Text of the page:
It’s a sign on the changing times. HMT, one of India’s most beloved watchmakers, has finally shut down its last factory in Tumkur. With it, HMT watches, once a staple for young men across the country, will become a thing of the past.
Earlier this year, the government had decided that it would down the shutters on the state owned company. HMT, or Hindustan Machine Tools, had been founded in 1953 as a tool manufacturer, but had later diversified into watches, tractors and printing machinery. The watch division was set up in 1961 at Bangalore in collaboration with Citizen Watch Co, Japan.
The 120 employees of the plant in Tumkur have all been offered voluntary retirement. At its peak, the factory had generated over 1,600 jobs directly and another 400 in the 20 ancillary units on a sprawling 119 acres which almost hosted a township, including the residential quarters of its employees. Three other factories, including one in Uttrakhand were also shut down.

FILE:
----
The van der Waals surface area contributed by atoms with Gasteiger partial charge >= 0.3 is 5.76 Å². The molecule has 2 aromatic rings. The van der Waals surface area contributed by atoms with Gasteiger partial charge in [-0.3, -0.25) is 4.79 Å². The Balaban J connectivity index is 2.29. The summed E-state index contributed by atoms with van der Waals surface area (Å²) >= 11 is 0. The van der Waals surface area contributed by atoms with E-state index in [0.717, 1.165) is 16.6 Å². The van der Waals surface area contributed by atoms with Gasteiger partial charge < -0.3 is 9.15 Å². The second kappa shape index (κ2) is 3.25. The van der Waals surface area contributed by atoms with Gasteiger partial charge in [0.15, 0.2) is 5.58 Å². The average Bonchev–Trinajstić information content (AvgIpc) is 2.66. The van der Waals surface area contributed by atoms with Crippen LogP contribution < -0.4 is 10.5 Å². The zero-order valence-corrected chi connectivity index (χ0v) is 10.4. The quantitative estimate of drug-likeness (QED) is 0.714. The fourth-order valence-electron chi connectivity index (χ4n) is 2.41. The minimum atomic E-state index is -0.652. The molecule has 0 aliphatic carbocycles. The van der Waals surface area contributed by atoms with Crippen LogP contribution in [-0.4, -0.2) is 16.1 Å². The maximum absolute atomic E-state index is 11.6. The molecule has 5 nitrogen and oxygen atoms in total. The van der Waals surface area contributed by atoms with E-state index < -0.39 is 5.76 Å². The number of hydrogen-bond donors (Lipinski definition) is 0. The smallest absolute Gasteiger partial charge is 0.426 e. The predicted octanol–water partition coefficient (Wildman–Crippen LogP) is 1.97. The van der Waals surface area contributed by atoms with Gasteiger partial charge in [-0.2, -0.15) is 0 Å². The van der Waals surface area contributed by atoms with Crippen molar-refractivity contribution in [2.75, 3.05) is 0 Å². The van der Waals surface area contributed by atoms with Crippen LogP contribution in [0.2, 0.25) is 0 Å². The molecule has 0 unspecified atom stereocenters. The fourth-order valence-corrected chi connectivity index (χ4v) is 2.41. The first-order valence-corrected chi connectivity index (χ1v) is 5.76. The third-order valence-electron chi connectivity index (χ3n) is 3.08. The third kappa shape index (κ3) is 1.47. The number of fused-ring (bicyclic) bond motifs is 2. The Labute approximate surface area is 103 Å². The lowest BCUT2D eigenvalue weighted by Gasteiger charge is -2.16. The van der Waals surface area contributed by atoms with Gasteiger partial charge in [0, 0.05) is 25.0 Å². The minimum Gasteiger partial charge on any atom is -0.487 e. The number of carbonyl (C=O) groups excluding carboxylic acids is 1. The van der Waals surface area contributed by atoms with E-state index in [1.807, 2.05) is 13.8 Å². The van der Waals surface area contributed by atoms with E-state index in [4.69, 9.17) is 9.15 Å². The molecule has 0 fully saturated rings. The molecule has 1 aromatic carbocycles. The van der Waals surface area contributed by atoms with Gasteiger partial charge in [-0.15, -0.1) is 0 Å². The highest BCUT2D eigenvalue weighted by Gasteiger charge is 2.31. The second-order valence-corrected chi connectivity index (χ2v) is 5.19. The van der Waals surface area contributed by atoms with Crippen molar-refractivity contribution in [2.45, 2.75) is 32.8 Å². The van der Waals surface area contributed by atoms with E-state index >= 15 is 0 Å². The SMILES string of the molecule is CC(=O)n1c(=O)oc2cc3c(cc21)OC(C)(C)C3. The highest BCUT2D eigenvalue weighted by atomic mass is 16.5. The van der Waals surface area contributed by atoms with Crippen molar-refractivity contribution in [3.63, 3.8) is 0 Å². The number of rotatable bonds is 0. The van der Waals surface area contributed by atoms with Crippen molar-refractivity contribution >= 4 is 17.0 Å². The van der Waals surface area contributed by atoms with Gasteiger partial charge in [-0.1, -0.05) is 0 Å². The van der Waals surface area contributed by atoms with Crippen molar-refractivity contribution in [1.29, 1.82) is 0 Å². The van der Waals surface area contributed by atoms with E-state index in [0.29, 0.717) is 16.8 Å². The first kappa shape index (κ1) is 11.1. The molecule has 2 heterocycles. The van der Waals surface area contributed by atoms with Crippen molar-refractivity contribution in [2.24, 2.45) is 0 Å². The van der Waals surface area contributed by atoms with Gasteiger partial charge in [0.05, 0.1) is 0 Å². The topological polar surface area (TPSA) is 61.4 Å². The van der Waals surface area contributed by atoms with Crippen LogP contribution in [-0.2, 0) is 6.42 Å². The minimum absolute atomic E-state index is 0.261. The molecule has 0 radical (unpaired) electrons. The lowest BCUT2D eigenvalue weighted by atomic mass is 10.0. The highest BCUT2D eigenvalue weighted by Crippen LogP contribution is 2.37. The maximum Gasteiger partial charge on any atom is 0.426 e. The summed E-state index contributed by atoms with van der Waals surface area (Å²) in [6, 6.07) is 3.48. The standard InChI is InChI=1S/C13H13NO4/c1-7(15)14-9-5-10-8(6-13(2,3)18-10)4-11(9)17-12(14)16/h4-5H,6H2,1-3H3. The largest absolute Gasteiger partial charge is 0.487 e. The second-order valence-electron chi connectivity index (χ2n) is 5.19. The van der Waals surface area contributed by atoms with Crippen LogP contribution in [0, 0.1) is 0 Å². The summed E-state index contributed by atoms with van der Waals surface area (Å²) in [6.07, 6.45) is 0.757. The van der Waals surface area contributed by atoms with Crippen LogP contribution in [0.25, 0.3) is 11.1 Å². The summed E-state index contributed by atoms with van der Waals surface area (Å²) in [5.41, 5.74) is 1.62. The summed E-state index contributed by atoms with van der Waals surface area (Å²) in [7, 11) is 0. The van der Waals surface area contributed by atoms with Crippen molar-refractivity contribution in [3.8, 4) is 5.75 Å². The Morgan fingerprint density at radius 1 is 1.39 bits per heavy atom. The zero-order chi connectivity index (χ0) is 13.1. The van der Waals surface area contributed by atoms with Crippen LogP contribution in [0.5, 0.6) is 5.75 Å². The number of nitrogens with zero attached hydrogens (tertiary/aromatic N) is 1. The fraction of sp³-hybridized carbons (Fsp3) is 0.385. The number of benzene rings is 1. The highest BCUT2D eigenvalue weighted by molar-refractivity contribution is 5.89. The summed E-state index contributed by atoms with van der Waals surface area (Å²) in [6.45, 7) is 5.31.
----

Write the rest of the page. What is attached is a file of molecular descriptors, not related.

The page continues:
HMT was the watch of choice for Indians in the 70s and 80s, and owning an HMT watch was a rite of passage for young adults. As time went on though, the watches found it hard to compete with cheaper and snazzier foreign counterparts. With mobile phones displaying the time, watches aren’t as ubiquitous as they once were, or have been replaced by fancy digital versions.
But HMT shall always be fondly remembered for its influence in popular culture. It was proudly worn by people as a symbol of home-grown manufacturing that actually worked. One of its models, called ‘Kanchan’ was known as the ‘dowry watch’, simply because entire weddings would be put on hold until the watch was made a part of the marriage agreement. And film actor Sunny Deol reportedly still wears an HMT watch which he winds daily.
Time, that cruel mistress, rolls on, even for a watch manufacturer.